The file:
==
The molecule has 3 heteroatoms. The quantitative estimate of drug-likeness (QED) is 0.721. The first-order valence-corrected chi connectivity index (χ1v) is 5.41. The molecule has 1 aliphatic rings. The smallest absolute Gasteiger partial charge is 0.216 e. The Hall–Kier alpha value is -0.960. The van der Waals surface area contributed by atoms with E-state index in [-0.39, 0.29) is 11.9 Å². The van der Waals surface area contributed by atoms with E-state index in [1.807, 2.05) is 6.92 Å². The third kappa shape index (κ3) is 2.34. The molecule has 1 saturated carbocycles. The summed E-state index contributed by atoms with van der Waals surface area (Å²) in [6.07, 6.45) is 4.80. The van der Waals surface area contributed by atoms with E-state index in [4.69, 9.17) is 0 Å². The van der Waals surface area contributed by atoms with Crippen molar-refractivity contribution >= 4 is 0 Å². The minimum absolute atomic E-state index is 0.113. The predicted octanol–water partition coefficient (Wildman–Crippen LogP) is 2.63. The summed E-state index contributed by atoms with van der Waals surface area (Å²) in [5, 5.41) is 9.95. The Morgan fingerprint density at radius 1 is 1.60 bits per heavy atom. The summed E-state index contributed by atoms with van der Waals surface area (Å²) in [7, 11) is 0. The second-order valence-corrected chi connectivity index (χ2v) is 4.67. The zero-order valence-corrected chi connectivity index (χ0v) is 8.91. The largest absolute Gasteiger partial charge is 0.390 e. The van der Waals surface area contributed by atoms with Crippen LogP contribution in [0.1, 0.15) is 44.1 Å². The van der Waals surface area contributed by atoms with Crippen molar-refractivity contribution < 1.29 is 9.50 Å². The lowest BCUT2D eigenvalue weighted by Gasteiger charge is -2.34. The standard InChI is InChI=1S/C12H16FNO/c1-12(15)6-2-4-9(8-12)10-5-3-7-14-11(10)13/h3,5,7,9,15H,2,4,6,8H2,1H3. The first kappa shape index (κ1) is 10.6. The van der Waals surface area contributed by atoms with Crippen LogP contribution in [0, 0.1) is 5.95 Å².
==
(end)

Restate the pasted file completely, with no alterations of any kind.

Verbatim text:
The molecule has 3 heteroatoms. The quantitative estimate of drug-likeness (QED) is 0.721. The first-order valence-corrected chi connectivity index (χ1v) is 5.41. The molecule has 1 aliphatic rings. The smallest absolute Gasteiger partial charge is 0.216 e. The Hall–Kier alpha value is -0.960. The van der Waals surface area contributed by atoms with E-state index in [-0.39, 0.29) is 11.9 Å². The van der Waals surface area contributed by atoms with E-state index in [1.807, 2.05) is 6.92 Å². The third kappa shape index (κ3) is 2.34. The molecule has 1 saturated carbocycles. The summed E-state index contributed by atoms with van der Waals surface area (Å²) in [6.07, 6.45) is 4.80. The van der Waals surface area contributed by atoms with E-state index in [4.69, 9.17) is 0 Å². The van der Waals surface area contributed by atoms with Crippen molar-refractivity contribution >= 4 is 0 Å². The minimum absolute atomic E-state index is 0.113. The predicted octanol–water partition coefficient (Wildman–Crippen LogP) is 2.63. The summed E-state index contributed by atoms with van der Waals surface area (Å²) in [5, 5.41) is 9.95. The Morgan fingerprint density at radius 1 is 1.60 bits per heavy atom. The summed E-state index contributed by atoms with van der Waals surface area (Å²) in [7, 11) is 0. The second-order valence-corrected chi connectivity index (χ2v) is 4.67. The zero-order valence-corrected chi connectivity index (χ0v) is 8.91. The largest absolute Gasteiger partial charge is 0.390 e. The van der Waals surface area contributed by atoms with Crippen LogP contribution in [0.1, 0.15) is 44.1 Å². The van der Waals surface area contributed by atoms with Crippen molar-refractivity contribution < 1.29 is 9.50 Å². The lowest BCUT2D eigenvalue weighted by Gasteiger charge is -2.34. The standard InChI is InChI=1S/C12H16FNO/c1-12(15)6-2-4-9(8-12)10-5-3-7-14-11(10)13/h3,5,7,9,15H,2,4,6,8H2,1H3. The first kappa shape index (κ1) is 10.6. The van der Waals surface area contributed by atoms with Crippen LogP contribution in [0, 0.1) is 5.95 Å².